Parenting is mostly instinctive. But there are days when a simple thing such as a pair of footwear forces you to question this instinct and reflect on your parenting principles.
It was one such day; in the harsh afternoon sun, I saw my daughter playing barefoot with two of her friends. She had three pairs of footwear- shoes, flip-flops and sandals. So, if she forgot where she kept one pair, she could always use another one.
I called her and reprimanded for not wearing any.
“I have nothing to wear,” she replied. I was curious, what had happened to all her footwear?
“One of my friends couldn’t find her sandals. The other liked my flip-flops. So I gave mine to both of them,” she smiled.
Then I saw two girls playing on the far end of the road wearing my daughter’s footwear.
Maybe these girls decided to share, and I didn’t want to interfere in kids’ play.
“Where are your shoes? Go wear them,” I told her, thinking that having a spare pair always helps, especially with children.
“They don’t fit me anymore Amma,” she shrugged. I got them and checked; she had indeed outgrown them.
She ran back to continue playing, still barefoot.
My protective maternal instincts came up. What if she got hurt? What if her feet would burn due to heat?
Her decision to be generous, putting her comfort at stake irked me. I was in two minds about what to do, but my instincts won, and I decided to interfere.
So I walked up to the other two girls and requested them to wear their footwear and return my daughter’s; they had no option but to oblige and went back to their houses to do as told.
As I walked back towards my home, I sensed that my actions made my daughter angry. She refused to wear the footwear I was holding and went home. I later explained that she had to think of her safety, just as she thought of her friends.
This had happened many times. That day it was footwear, on another, it would be her bicycle, and sometimes it was her books and toys. She is a child who likes sharing, and I was a concerned parent always at the crossroads that her generosity could be taken advantage of, by other children.
But that day, I had an epiphany.
My daughter had been very kind; instead of appreciating and encouraging her, I reprimanded her and asked her to be selfish. All because I felt I had to protect her from the consequences of being too kind in a world where being selfish is sometimes advantageous. What if people misused her generosity?
In our society, we are often subconsciously programmed to think that being too good can be a weakness. I wanted her to be strong, so my way of ensuring it was to teach her to be selfish when circumstances demanded it.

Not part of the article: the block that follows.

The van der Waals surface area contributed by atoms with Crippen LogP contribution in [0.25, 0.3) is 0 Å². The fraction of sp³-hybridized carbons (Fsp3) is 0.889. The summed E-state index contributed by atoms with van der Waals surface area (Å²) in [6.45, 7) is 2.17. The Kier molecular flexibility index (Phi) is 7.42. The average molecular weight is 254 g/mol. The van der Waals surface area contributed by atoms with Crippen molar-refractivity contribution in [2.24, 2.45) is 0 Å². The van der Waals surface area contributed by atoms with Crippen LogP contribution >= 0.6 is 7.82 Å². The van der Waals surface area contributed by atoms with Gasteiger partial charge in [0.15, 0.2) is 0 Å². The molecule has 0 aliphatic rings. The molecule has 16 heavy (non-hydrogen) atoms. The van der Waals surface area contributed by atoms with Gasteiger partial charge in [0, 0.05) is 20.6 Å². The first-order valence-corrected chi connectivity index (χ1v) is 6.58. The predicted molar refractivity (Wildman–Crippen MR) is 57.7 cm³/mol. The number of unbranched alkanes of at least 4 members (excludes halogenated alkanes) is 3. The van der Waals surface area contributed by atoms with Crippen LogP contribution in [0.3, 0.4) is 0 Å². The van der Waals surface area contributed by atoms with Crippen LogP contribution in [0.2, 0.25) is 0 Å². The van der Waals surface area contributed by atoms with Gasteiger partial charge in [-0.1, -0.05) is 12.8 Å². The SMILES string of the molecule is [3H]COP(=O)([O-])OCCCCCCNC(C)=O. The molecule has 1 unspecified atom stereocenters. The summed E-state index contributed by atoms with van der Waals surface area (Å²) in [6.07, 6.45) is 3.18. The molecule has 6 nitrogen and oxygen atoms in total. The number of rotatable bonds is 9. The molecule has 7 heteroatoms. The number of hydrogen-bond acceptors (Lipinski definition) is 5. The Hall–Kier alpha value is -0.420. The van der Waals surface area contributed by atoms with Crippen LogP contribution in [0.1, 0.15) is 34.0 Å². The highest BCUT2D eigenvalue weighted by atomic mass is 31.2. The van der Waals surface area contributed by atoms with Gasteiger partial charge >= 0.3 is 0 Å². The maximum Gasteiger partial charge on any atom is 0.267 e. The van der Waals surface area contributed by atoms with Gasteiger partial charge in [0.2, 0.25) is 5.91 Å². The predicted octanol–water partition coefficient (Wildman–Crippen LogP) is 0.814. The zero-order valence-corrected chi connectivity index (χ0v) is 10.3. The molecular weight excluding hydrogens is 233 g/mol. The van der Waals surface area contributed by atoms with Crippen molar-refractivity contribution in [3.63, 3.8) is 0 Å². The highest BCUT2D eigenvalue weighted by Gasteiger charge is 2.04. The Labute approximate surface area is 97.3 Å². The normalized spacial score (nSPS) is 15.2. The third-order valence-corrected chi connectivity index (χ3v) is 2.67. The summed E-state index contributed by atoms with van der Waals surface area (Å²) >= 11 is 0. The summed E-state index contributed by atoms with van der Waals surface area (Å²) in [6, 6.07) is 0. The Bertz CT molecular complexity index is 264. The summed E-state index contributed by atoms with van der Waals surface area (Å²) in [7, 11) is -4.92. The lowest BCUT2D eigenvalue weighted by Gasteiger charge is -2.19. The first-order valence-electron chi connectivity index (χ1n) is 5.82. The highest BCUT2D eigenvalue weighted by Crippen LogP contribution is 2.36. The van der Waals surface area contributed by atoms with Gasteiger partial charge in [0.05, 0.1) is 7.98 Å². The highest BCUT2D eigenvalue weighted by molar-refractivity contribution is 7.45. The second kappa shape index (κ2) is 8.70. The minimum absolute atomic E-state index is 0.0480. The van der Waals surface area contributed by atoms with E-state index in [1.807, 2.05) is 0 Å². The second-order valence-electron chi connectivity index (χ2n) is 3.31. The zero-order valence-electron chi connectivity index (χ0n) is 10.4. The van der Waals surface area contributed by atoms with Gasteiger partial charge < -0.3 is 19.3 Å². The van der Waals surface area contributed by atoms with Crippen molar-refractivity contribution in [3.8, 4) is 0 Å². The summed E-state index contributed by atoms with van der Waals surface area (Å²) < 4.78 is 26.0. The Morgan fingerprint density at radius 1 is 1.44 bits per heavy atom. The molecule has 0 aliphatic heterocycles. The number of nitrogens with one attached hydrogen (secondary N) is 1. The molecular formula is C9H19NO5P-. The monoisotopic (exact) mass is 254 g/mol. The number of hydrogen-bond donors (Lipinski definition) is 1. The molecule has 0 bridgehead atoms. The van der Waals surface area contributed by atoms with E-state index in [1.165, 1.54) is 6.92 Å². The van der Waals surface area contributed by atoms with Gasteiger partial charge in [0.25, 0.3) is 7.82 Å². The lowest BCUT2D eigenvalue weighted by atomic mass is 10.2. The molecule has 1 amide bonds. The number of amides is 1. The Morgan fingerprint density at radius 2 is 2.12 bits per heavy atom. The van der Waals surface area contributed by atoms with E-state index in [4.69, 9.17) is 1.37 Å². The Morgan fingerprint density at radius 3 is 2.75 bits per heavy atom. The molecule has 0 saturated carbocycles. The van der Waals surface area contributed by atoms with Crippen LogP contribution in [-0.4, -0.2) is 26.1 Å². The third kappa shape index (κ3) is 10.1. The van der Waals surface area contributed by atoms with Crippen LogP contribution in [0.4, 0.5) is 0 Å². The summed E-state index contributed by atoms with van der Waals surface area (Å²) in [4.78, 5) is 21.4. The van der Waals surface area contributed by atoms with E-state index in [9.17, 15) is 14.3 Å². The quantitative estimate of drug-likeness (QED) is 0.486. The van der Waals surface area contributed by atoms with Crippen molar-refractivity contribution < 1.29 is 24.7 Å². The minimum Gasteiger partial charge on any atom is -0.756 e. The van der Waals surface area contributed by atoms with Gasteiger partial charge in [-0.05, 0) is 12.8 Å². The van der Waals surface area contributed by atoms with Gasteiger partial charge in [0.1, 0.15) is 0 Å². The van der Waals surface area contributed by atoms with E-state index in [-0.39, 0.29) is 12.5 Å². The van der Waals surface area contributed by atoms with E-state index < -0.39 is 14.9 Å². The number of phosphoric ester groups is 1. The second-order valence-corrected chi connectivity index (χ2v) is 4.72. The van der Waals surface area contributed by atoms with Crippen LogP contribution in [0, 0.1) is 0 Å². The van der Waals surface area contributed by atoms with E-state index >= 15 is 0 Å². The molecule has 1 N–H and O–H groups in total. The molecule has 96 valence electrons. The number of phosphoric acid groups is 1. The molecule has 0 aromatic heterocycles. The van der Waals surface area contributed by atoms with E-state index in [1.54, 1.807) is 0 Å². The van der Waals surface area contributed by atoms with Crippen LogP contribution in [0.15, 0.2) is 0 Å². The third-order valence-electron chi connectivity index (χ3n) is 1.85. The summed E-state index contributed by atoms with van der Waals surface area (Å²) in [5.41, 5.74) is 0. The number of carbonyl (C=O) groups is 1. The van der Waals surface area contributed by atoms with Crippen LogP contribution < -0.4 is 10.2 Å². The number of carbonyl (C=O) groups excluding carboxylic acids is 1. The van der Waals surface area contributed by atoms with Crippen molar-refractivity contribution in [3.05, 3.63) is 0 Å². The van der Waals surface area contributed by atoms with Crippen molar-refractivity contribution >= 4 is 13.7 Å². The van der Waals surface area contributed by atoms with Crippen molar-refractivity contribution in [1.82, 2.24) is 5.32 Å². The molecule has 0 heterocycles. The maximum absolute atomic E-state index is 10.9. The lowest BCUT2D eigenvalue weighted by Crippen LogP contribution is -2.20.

But that afternoon, I introspected my actions. Just because I was a parent, did I have the right to titrate her kindness and say this level is ok, this is a bit too much? Did being a parent give me the authority to set an upper limit on any virtue?
An anecdote shared by Mrs Sudha Murthy replayed in my mind. When she was in high school, some soldiers from the Indian Army had come to her school seeking donations during war times. An emotional Mrs Murthy had donated her gold finger ring in zest. What if she had been reprimanded and punished for her act of generosity by her parents? What if her parents had warned her or cautioned her against the greedy ways of the world instead? That didn’t happen because we know that the seeds of philanthropy were planted in her mind from a very young age, by her parents and grandparents.
I realised that in childhood, most of us have purity of intentions. Children, when left on their own, organically choose kindness over being selfish because they are far more in tune with their humanitarian instincts and are untouched by the harsh realities of the world. We all dream of a better world. But who will make it better?
The generation of kids growing up today can change the world only if we parents let them. If we try to instil, our fears and insecurities, they will never be able to think, speak or give freely. Instead, if we can motivate them when they show qualities like kindness, empathy and compassion from childhood, they will embrace them as adults.
Thinking about my actions helped me understand that empowering my daughter meant supporting her to bloom fully into the person she wants to be and not just teaching her survival skills. It was not as if she did not understand the consequences even if she was five years old. Sharing your footwear means walking barefoot on a heated road, yet she chose to be kind. As a supportive parent, I had to respect her choice and encourage her. This clarity changed my outlook on parenting. Sharing gave her happiness. And I had to learn to prioritize her happiness over her comfort.
Have you faced such dilemmas in your parenting journey? And have you empowered your child to choose compassion, empathy and kindness over greed, selfishness and indifference?
About the Author:
Soumya Bharathi is an author, blogger and poet based in Bangalore. An Oral Surgeon by training, she is currently pursuing her passion of writing, full-time. Her short stories have been selected for various anthologies. She is also a self-published author. Her first book is a collection of short stories titled “Life blooms in Myriad ways” and her second is a poetry book titled “From the heart of a homemaker”.
About A New You:
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